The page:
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June 9, 2013

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Venezuela: President Maduro and Tactics for Dialogue with the Opposition
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Venezuela: President Maduro and Tactics for Dialogue with the Opposition

Nil Nikandrov - http://www.strategic-culture.org

The opposition representative to the Venezuelan parliament Ismael Garcia held a press conference on May 20 in Caracas at which he played a recording of a conversation between famous talk show host Mario Silva and Aramis Palacios, believed to be a Cuban intelligence agent. Garcia did not explain how he got the 65-minute recording, whose authenticity remains to be proven, but the content of the conversation aroused a heated reaction from both supporters and opponents of the regime. What is really going on in the highest levels of power in Venezuela? Is the state leadership really as unified as president Nicolas Maduro is making it out to be? What will Maduro do to normalize the situation when half the electorate voted for his opponent, Henrique Capriles, at the presidential election on April 14?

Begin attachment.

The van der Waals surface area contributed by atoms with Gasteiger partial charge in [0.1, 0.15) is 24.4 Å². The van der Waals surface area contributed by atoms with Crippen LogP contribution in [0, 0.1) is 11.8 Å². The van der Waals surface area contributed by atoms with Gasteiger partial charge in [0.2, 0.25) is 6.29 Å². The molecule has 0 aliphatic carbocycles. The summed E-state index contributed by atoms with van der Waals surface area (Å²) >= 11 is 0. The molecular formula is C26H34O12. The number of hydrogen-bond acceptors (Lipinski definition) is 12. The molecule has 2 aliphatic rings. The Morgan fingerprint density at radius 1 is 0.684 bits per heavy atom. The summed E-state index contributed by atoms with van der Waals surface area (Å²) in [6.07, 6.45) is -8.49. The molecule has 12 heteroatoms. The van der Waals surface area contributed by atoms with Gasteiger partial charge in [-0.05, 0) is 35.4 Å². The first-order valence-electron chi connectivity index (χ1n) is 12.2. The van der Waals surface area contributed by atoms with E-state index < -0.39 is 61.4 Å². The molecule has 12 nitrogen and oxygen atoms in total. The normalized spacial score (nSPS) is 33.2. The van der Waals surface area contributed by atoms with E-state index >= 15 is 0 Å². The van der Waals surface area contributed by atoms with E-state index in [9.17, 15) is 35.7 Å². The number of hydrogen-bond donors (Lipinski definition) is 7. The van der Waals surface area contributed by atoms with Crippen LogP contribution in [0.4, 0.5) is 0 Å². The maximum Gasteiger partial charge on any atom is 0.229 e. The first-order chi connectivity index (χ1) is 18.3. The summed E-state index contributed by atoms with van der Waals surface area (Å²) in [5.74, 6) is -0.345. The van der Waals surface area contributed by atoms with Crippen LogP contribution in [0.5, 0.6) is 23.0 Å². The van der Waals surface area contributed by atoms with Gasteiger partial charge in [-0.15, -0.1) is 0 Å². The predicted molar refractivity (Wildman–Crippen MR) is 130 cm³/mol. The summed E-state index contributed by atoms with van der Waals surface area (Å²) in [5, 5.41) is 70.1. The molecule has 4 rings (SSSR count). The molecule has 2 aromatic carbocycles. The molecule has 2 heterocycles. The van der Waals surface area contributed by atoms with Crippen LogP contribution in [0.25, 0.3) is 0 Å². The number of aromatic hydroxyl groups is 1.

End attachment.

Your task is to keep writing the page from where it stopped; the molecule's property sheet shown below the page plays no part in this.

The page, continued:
If one trusts the recording, Mario Silva told Aramis Palacios about the competing groups in the Bolivarian camp, headed, according to him, by President Maduro and Diosdado Cabello, the chairman of the National Assembly. Cabello, who is supposedly involved in corruption to the tune of millions of dollars, wouldn't accept that Hugo Chavez appointed Nicolas Maduro as his successor and is trying to turn the tide in his own favor. Now Cabello is strengthening his positions in the army, the security agencies and the police. His immediate goal is to have someone personally loyal to him appointed to the post of Minister of Defense. To this end, rumors are being spread to discredit the current minister, Diego Molero, whom Hugo Chavez trusted implicitly. Silva also pointed out (again, if one accepts the recorded conversation as authentic) the excessive influence of the president's wife, Cilia Flores, on the character of the decisions made by the head of state.